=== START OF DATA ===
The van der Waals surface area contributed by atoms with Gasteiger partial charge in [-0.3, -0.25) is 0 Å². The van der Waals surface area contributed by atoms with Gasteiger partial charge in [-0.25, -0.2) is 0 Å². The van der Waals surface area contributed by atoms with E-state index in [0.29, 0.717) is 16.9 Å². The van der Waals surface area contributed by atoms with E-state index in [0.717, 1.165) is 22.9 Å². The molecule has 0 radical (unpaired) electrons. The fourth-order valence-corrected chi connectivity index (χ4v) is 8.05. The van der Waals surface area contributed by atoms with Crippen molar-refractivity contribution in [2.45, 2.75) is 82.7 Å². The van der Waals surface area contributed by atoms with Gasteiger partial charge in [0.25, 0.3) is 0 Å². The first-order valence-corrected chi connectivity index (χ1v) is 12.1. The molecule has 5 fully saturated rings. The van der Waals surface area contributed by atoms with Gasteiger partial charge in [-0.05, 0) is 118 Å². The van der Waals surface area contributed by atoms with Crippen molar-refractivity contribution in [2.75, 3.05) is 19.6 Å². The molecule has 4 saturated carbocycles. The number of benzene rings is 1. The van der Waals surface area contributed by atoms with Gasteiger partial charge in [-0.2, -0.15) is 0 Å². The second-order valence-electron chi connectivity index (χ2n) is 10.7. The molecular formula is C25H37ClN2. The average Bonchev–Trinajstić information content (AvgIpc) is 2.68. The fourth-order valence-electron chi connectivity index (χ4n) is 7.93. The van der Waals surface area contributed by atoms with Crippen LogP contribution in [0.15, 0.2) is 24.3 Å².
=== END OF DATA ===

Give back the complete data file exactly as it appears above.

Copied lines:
The van der Waals surface area contributed by atoms with Gasteiger partial charge in [-0.3, -0.25) is 0 Å². The van der Waals surface area contributed by atoms with Gasteiger partial charge in [-0.25, -0.2) is 0 Å². The van der Waals surface area contributed by atoms with E-state index in [0.29, 0.717) is 16.9 Å². The van der Waals surface area contributed by atoms with E-state index in [0.717, 1.165) is 22.9 Å². The molecule has 0 radical (unpaired) electrons. The fourth-order valence-corrected chi connectivity index (χ4v) is 8.05. The van der Waals surface area contributed by atoms with Crippen molar-refractivity contribution in [2.45, 2.75) is 82.7 Å². The van der Waals surface area contributed by atoms with Gasteiger partial charge in [0.25, 0.3) is 0 Å². The first-order valence-corrected chi connectivity index (χ1v) is 12.1. The molecule has 5 fully saturated rings. The van der Waals surface area contributed by atoms with Gasteiger partial charge in [-0.05, 0) is 118 Å². The van der Waals surface area contributed by atoms with Crippen molar-refractivity contribution in [2.75, 3.05) is 19.6 Å². The molecule has 4 saturated carbocycles. The number of benzene rings is 1. The van der Waals surface area contributed by atoms with Gasteiger partial charge in [-0.2, -0.15) is 0 Å². The second-order valence-electron chi connectivity index (χ2n) is 10.7. The molecular formula is C25H37ClN2. The average Bonchev–Trinajstić information content (AvgIpc) is 2.68. The fourth-order valence-electron chi connectivity index (χ4n) is 7.93. The van der Waals surface area contributed by atoms with Crippen LogP contribution in [0.15, 0.2) is 24.3 Å².